Hi Moodle friends : )
At the moment in our courses/modules for content we use Moodle books, which work fine at the moment. It's nice to have content broken down into pages, with a menu on the left.
However how would you compare this to PDFs? The menu with table of content can be displayed. Also more accessible maybe? Furthermore easier for students to download (instead of downloading books with funny formatting).
Can you provide your thoughts on the following questions please?
- What do you use - books, pdfs or something else?
- Do you think it's better to move from books to pdfs?
Have had students in the past giving the opinion that they prefer the content direct on the web, ie in pages or moodle books or similar, because pdfs are not responsive on smaller devices, they are not always fully accessible to screen readers (depends how they are produced). PDFs also cannot hold videos the way Moodle books can.
One solution I've used in the past is to create both - create the Moodle book, so I have all the content as I want it, then export it and reformat it so it looks good as a download and save that as a PDF available for download from within the book.
UK Govt advice on accessible pdfs
PDFs are bad for accessibility. Users can’t customise them for ease of reading, and they don’t work so well with assistive technologies like screen readers.https://www.gov.uk/guidance/how-to-publish-on-gov-uk/accessible-pdfs
Wherever possible, create content in HTML formats. If you can’t avoid publishing a PDF, it should be in addition to an HTML version.
As a minimum, any PDF you publish must meet Level AA of the Web Content Accessibility Guidelines (WCAG) 2.0.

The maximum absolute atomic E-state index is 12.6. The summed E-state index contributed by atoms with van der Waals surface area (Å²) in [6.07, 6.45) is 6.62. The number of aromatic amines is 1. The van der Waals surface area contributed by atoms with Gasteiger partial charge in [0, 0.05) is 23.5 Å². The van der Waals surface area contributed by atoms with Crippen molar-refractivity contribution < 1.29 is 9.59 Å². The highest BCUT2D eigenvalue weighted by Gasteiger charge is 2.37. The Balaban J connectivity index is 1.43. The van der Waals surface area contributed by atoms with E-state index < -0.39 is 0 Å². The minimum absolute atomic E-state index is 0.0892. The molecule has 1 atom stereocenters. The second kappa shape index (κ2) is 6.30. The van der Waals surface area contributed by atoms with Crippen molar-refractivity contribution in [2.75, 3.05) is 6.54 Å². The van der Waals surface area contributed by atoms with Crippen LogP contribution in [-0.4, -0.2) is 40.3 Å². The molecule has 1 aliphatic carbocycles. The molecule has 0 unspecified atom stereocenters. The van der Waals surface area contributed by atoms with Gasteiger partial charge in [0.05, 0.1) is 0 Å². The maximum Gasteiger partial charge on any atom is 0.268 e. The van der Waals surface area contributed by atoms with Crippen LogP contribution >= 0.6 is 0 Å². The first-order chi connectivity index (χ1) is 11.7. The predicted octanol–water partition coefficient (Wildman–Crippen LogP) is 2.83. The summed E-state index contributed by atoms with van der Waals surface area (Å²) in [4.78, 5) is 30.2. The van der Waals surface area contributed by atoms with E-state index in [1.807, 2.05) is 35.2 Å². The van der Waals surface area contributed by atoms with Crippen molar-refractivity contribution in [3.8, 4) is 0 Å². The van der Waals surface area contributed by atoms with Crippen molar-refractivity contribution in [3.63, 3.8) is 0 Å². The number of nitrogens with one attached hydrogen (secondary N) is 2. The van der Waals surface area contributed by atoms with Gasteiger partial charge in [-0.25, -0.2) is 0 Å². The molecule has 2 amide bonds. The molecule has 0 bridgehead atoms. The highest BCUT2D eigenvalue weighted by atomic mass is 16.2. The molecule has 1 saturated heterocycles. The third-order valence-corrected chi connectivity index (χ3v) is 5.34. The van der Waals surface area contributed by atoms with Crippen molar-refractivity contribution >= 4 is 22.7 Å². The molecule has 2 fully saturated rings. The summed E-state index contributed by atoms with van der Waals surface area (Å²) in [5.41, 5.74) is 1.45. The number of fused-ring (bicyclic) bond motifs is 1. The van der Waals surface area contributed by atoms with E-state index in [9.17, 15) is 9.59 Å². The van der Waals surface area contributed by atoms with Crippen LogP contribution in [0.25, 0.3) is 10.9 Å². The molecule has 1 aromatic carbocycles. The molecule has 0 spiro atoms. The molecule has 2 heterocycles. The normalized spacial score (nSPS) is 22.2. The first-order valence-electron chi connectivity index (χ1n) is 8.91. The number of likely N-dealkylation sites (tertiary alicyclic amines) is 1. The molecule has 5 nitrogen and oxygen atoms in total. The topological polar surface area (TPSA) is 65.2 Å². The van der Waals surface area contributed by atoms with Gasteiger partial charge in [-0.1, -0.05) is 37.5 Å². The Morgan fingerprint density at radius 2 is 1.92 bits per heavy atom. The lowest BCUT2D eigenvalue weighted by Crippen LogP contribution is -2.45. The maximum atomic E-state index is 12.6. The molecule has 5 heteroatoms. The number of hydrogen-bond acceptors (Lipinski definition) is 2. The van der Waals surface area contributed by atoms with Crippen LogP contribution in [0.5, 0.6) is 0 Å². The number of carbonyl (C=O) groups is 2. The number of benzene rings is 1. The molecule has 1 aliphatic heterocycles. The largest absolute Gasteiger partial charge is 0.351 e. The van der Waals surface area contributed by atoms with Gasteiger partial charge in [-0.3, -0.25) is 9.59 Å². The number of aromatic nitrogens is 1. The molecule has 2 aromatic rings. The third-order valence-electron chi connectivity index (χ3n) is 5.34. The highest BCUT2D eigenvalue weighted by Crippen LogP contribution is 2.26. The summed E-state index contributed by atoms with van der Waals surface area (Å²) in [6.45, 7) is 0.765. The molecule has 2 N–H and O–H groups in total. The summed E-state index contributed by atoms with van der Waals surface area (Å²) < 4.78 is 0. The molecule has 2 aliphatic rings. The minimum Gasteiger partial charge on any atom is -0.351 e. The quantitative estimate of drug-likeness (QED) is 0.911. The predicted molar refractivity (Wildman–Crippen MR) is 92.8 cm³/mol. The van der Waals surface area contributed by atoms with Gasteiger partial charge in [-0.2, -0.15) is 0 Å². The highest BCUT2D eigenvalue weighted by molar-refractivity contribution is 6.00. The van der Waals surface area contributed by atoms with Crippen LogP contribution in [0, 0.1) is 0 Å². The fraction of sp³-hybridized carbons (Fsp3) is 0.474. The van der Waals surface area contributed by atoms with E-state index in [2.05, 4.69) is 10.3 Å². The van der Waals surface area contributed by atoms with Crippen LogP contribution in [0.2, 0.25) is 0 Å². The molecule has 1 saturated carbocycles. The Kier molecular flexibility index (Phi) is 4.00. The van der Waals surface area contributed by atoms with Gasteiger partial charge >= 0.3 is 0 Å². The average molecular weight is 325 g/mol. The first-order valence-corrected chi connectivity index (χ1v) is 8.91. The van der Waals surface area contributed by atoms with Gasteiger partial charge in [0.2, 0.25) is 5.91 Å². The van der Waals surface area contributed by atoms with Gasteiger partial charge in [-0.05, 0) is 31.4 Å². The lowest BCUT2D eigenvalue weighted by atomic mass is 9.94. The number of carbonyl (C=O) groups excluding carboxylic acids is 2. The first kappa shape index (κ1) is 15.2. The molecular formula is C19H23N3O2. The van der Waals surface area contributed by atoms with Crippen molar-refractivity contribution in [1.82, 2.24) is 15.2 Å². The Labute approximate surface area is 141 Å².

The fact is, there are more than two things:
1. (printed and bound) books
These were very common in the analog world, so much so that the word 'book' stood for them. See https://en.wikipedia.org/wiki/Book. Now in the digital (virtual) world we need to say analog books, I suppose.
2. Electronically prepared documents
2.a Optimized to be printed and bound
The universal format used to be PostScript, now PDF is the most common.
2.b Made for the computer screen
There are tons of formats almost always described in a mark-up or mark-down language https://en.wikipedia.org/wiki/Markup_language - "HTML" in a wider sense. The Moodle activity Book also belongs to this category, together with Wiki, Blog, etc.
Also mark-up combined with other web technologies to get "paper-like" formatting, still able to adjust for the variing display sizes.
Now to the original question:
> At the moment in our courses/modules for content we use Moodle books, which work fine at the moment. It's nice to have content broken down into pages, with a menu on the left.
So you are happy with 2.b.
> However how would you compare this to PDFs? The menu with table of content can be displayed. Also more accessible maybe? Furthermore easier for students to download (instead of downloading books with funny formatting).
Obviously. The 2.a and 2.b are two different worlds. Web is not paper!
> Can you provide your thoughts on the following questions please?
> What do you use - books, pdfs or something else?
If you need both, you need to adapt new techniques. One of mine, now abandoned, is documented here https://moodle.org/mod/forum/discuss.php?d=276119.
P.S. I am taken aback hearing that "quick to update" is a main criteria for the selection of technology. I never had to lead students towards moving targets!
Good points Visvanath, worth thinking about.
My own was that the difficulty of editing PDFs was the reason for me learning TeX, using TeX tools to create PDFs, using TeX in Moodle to present Maths, etc. The issue is now that PDFs are almost as easy to edit as Word docs, so I have reduced my emphasis on using PDFs and just sticking to electronic formats.